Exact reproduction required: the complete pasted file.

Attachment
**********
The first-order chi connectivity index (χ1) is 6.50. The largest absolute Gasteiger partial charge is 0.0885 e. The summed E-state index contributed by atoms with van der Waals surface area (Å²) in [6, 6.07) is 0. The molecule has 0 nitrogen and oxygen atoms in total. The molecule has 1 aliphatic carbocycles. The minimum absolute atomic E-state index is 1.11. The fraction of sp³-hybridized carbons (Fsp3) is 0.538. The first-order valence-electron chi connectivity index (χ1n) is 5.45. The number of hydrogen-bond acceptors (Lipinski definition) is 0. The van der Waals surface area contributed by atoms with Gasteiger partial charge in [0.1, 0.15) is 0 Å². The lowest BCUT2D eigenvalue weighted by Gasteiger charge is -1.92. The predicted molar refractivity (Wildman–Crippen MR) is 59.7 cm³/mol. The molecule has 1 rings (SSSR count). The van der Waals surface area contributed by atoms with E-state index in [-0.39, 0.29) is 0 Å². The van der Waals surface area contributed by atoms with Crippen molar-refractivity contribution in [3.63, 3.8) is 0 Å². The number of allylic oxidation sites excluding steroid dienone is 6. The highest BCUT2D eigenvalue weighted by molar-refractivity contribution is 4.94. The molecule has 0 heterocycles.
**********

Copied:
The first-order chi connectivity index (χ1) is 6.50. The largest absolute Gasteiger partial charge is 0.0885 e. The summed E-state index contributed by atoms with van der Waals surface area (Å²) in [6, 6.07) is 0. The molecule has 0 nitrogen and oxygen atoms in total. The molecule has 1 aliphatic carbocycles. The minimum absolute atomic E-state index is 1.11. The fraction of sp³-hybridized carbons (Fsp3) is 0.538. The first-order valence-electron chi connectivity index (χ1n) is 5.45. The number of hydrogen-bond acceptors (Lipinski definition) is 0. The van der Waals surface area contributed by atoms with Gasteiger partial charge in [0.1, 0.15) is 0 Å². The lowest BCUT2D eigenvalue weighted by Gasteiger charge is -1.92. The predicted molar refractivity (Wildman–Crippen MR) is 59.7 cm³/mol. The molecule has 1 rings (SSSR count). The van der Waals surface area contributed by atoms with E-state index in [-0.39, 0.29) is 0 Å². The van der Waals surface area contributed by atoms with Crippen molar-refractivity contribution in [3.63, 3.8) is 0 Å². The number of allylic oxidation sites excluding steroid dienone is 6. The highest BCUT2D eigenvalue weighted by molar-refractivity contribution is 4.94. The molecule has 0 heterocycles.